What Is The Best Way To Treat A Tailor’s Bunion?

William Fishco DPM FACFAS

I would like to discuss my preferred treatment method for the tailor’s bunion. It is funny. When you walk into the treatment room and your schedule states that the chief complaint is a “bunion,” you sometimes are taken aback when it is a tailor’s bunion and not a traditional bunion (hallux valgus). For hallux valgus repair that we do every week, it is typically a slam-dunk Austin.

When it comes to the tailor’s bunion, we sometimes have to scratch our heads to figure out what to do. Do we do something simple like shave the bump? If you are going to do an osteotomy, do you do the same type of osteotomy and fixation every time (like you do with hallux valgus)? I think we all experiment a little more with the osteotomy in a tailor’s bunion. Fixation can be trickier with a small bone like the fifth metatarsal. Raising the bone is needed more so than with hallux valgus repair. Therefore, a simple medial shift is not always the remedy.

Surgery for the tailor’s bunion includes simple exostectomies with or without an osteotomy. My advice to you is that if the tailor’s bunion is a minor secondary complaint to a hallux valgus and you are going to fix both, then consider a simple exostectomy. If the tailor’s bunion is the primary complaint, then I feel obligated to do an osteotomy. I have been burned by under-correction of a tailor’s bunion when I did an exostectomy but I have never had trouble with overcorrection of a tailor’s bunion.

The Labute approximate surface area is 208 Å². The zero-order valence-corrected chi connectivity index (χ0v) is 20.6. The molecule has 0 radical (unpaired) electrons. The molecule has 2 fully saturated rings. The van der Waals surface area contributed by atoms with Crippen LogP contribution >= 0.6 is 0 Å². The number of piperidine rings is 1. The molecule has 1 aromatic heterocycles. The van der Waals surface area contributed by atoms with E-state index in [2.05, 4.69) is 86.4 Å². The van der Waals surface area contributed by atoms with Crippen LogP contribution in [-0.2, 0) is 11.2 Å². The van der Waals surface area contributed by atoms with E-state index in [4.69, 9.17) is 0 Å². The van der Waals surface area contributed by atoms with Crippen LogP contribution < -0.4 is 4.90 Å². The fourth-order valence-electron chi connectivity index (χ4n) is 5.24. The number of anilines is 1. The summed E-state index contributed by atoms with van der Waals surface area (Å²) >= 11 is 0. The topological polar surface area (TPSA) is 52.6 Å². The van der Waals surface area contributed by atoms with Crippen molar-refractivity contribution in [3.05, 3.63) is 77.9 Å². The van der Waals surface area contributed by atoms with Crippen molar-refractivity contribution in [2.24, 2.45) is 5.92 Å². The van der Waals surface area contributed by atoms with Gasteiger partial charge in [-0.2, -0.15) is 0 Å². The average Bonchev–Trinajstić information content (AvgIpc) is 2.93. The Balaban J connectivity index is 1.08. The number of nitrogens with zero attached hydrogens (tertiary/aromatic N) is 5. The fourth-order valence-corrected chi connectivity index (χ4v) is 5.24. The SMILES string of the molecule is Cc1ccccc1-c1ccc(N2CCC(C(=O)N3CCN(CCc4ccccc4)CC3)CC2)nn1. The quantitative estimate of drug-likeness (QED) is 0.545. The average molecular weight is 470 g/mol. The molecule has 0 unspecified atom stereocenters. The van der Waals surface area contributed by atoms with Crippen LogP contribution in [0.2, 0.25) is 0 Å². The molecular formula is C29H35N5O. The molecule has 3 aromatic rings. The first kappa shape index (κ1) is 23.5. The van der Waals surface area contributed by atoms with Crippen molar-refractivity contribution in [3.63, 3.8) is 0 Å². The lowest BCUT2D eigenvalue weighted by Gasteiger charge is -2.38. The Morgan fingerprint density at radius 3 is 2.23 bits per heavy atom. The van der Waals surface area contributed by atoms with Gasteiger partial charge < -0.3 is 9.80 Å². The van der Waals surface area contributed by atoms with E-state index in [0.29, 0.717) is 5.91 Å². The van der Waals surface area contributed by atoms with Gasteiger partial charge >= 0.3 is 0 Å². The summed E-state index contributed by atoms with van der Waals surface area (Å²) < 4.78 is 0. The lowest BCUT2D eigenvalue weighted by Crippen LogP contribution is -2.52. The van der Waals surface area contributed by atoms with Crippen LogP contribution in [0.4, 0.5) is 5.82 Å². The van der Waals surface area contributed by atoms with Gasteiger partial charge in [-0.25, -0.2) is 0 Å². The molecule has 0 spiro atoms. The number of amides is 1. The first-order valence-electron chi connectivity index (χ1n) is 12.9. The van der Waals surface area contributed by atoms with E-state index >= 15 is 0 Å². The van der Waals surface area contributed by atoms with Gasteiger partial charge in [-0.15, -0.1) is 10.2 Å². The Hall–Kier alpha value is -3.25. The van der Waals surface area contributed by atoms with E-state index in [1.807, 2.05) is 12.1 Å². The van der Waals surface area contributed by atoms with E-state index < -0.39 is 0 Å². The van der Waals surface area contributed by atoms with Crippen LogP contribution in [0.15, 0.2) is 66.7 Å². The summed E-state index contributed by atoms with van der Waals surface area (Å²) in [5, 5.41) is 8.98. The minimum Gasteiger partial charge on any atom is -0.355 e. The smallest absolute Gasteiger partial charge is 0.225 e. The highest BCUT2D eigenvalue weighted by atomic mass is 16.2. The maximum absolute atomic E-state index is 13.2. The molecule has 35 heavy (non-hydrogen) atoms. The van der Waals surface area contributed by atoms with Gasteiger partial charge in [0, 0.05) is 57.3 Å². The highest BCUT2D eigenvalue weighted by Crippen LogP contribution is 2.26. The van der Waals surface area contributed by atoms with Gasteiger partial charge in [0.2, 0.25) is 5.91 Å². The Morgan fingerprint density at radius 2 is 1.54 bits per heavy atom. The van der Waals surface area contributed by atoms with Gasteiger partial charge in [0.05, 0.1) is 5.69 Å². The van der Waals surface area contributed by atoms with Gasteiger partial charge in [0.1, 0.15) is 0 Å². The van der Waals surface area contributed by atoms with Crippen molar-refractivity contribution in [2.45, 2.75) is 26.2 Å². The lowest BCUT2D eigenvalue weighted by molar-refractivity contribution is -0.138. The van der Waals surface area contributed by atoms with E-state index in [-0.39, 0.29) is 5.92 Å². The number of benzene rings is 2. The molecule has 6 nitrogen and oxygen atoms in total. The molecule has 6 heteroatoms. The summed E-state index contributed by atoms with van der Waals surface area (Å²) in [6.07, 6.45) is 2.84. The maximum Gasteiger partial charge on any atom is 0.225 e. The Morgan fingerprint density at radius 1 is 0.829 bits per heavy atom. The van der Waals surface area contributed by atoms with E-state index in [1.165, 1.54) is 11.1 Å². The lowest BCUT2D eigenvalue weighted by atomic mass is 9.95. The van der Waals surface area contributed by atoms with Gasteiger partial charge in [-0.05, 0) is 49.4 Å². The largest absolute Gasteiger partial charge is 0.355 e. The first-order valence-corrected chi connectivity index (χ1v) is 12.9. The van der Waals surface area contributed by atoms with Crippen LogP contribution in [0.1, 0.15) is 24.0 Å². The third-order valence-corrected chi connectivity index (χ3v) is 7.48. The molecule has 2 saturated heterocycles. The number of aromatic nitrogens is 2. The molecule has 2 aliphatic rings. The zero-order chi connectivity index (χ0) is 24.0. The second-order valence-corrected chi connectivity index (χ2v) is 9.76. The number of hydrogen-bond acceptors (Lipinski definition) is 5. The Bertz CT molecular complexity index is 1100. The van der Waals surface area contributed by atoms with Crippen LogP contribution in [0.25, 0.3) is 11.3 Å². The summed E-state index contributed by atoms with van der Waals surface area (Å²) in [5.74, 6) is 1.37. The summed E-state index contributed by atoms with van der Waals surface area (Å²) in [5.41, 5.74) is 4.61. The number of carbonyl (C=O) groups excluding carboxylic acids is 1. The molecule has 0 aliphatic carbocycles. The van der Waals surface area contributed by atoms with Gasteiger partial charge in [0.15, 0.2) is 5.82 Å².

One can repair most tailor’s bunions with a distal osteotomy. In rare instances, surgeons will need to perform a base procedure with a very large fourth intermetatarsal angle. So what is your procedure of choice for a tailor’s bunion that requires a distal osteotomy?

I have tried just about every way to cut the bone. I have used the reverse Austin, transverse and oblique osteotomies, long dorsal and plantar arm osteotomies. They all work.

I used to do an oblique osteotomy, which gives good correction and is very simple. Fixation can occur with a K-wire. The only problem I have found is that there is typically a lot of secondary bone healing, which causes bone callus and sometimes delayed healing as noted on X-rays. Even though the patient is doing fine clinically, the X-rays do not look so good. Not that I am treating X-rays but it is nice to show your patient a healed osteotomy at six weeks. In addition, the K-wire tends to be prominent and usually needs removal. It is tricky to get screw fixation with a transverse or oblique osteotomy.

My preferred method is a long plantar arm osteotomy. It is structurally very sound and is stable with weightbearing. The osteotomy is amenable to screw fixation and, as a result, can promote primary bone healing. I prefer solid core cortical screws for fixation of the osteotomy. Although one can fixate with cannulated screws, I am a firm believer in cortical bone fixation when feasible.

Do not forget to assess the skin prior to performing the surgery. If there is a callus on the plantar aspect of the fifth metatarsal head, then you can elevate the metatarsal head using the axis guide technique, which has been popularized for the Austin bunionectomy.

In closing, just remember to not fall into the trap of “it’s just a tailor’s bunion” and do an exostectomy. In residency, we jokingly said, “If it is bad enough for surgery, then it is bad enough for an osteotomy.” I have never been disappointed with performing an osteotomy but I vividly remember kicking myself for not doing one.

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